Not all clubs have been late when it comes to bringing their crest to the modern era. West Ham United FC realized that back in 2014 itself. The current crest may be one of my favourite existing ones out there, bringing a much-needed simplicity to the Premier League.
West Ham United FC was founded in 1895 as Thames Ironworks originally but they soon changed it to West Ham United in 1900. The club was formed by members of a local shipyard and that is represented by the crest even today.
The West Ham United crest actually started off very simple and similar to the current one we have. The first iteration was made in 1923 and consisted of just two crossed burgundy hammers enclosed in a circular frame and placed on a light blue crest.
The hammers were there to represent the “Iron” part of the club. They definitely added some “badass” points to the crest and I’m glad they never left the crest since. It wasn’t until 1968 that we saw the castle appear on the crest for the first time. This was actually the Anne Boleyn castle, and there are many reasons why this was included but no one really knows for sure.
In 2014 though, the castle was voted away by the fans as we saw the current version of the crest appear for the first time through a fan vote, resulting in the minimalist crossed hammer crest.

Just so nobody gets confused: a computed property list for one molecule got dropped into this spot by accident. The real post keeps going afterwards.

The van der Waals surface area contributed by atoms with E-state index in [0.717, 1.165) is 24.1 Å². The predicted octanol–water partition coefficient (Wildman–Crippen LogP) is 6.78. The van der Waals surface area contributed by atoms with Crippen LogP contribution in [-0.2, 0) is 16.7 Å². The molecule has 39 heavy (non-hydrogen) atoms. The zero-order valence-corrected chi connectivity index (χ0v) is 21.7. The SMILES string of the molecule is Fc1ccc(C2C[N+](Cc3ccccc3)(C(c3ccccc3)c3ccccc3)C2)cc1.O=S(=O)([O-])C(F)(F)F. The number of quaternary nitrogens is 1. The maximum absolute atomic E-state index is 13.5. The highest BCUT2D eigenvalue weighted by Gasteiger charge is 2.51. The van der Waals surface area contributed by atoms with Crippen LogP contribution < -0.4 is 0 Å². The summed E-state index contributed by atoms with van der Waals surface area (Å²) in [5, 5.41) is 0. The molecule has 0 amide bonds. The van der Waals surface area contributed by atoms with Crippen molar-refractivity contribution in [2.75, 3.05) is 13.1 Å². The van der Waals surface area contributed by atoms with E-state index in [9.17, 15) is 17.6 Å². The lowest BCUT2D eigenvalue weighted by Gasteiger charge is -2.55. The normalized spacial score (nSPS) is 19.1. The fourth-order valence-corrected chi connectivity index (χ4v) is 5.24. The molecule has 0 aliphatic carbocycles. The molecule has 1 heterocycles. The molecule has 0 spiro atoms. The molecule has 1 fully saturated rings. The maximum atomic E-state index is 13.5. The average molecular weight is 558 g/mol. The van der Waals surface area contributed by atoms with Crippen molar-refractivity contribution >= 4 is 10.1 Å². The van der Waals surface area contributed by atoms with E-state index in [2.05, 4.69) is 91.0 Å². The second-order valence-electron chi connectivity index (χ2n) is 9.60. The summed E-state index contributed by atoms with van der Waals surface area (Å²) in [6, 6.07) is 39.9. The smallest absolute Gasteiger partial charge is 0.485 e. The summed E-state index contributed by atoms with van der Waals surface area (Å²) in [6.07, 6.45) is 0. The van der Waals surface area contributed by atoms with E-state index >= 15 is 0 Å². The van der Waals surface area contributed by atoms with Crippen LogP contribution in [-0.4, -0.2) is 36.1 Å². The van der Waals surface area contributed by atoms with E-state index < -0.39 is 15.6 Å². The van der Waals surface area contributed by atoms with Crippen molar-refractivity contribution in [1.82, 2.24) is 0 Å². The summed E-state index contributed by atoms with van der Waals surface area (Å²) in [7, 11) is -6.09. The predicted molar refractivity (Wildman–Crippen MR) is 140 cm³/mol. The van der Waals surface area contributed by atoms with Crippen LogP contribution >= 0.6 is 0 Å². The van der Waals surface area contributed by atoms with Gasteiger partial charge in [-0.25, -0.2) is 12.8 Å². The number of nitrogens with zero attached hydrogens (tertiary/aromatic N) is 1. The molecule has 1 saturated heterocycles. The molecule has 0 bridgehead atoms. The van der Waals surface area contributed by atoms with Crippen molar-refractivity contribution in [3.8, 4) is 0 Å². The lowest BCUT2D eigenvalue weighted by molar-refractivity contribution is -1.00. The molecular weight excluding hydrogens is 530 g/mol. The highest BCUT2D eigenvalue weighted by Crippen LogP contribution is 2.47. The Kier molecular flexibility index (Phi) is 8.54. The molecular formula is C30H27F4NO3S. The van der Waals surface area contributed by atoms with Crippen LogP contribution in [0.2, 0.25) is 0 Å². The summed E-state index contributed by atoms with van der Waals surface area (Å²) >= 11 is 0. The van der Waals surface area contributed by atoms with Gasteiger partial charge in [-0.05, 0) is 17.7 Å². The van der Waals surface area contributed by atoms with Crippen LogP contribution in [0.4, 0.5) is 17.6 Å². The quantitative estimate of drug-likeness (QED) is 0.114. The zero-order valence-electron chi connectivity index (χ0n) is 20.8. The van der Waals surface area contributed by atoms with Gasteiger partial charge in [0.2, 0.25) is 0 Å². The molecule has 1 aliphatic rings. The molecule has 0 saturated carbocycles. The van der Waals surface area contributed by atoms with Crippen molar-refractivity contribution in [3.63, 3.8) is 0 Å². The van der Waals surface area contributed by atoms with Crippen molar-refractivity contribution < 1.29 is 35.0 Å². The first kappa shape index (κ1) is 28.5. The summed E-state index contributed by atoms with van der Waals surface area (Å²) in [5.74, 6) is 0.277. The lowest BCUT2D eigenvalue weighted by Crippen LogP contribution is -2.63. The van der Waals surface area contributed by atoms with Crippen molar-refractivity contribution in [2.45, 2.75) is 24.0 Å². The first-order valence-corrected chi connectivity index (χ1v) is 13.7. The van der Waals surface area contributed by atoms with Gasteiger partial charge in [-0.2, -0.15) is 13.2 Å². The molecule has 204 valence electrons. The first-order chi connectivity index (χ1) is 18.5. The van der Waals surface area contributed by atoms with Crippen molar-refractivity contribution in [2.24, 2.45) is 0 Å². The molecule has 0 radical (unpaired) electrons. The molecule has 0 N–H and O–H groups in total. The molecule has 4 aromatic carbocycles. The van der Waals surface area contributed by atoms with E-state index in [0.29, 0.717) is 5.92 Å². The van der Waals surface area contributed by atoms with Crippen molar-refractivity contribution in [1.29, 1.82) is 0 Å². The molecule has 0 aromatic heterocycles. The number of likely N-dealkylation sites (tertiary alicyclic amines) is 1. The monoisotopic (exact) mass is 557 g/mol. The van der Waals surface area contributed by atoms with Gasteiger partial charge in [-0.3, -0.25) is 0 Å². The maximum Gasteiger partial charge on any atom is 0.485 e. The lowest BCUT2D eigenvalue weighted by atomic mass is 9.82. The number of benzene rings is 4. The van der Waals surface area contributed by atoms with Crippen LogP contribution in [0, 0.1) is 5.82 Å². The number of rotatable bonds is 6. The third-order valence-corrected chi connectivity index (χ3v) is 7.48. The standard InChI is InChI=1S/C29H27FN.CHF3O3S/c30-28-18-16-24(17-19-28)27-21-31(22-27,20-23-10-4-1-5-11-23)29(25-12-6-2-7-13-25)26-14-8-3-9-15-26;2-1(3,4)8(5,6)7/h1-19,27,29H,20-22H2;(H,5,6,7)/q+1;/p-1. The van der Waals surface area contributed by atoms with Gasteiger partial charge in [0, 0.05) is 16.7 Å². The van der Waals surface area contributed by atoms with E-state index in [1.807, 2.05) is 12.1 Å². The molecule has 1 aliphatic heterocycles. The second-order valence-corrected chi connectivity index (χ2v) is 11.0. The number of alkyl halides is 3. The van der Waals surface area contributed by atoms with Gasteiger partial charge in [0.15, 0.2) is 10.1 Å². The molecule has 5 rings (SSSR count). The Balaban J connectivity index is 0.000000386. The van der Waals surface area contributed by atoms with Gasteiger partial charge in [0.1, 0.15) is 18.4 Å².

Redesigning the West Ham United crest was a breeze honestly. This was the first crest I decided to redesign as part of my little project. The hammers gave a feeling of utter dominance which I’m sure the fans of the club appreciated, even if it didn’t always translate to the pitch.
I closed in on them as I felt the handles or arms of the hammer really didn’t need to be shown. I removed the letters T.I.W. which appear on the original, referencing Thames IronWorks. Fun Fact: The shape of the original is not just a shield, but it’s supposed to also resemble the hull of HMS Warrior, the most famous ship built by the Thames Ironworks.
Pretty neat, so I kept it very close to the same shape, just flattened it a bit. There is a sense of irony in the fact that I spaced out the letters in United, but it strangely seems to add more weight to it.
I didn’t change the crest a lot when I redesigned it, but that just is a testament to how good and ahead of its time the current crest actually is.
This article is part of the Premier League 2020 Crests series.
Shadab Wajih is an award-winning art director, graphic designer and an illustrator based in Miami, US. Besides his design and advertising work he also prides himself in his FIFA managerial skills. You can see more of his work, contact or complain to him on his Instagram: @snikt13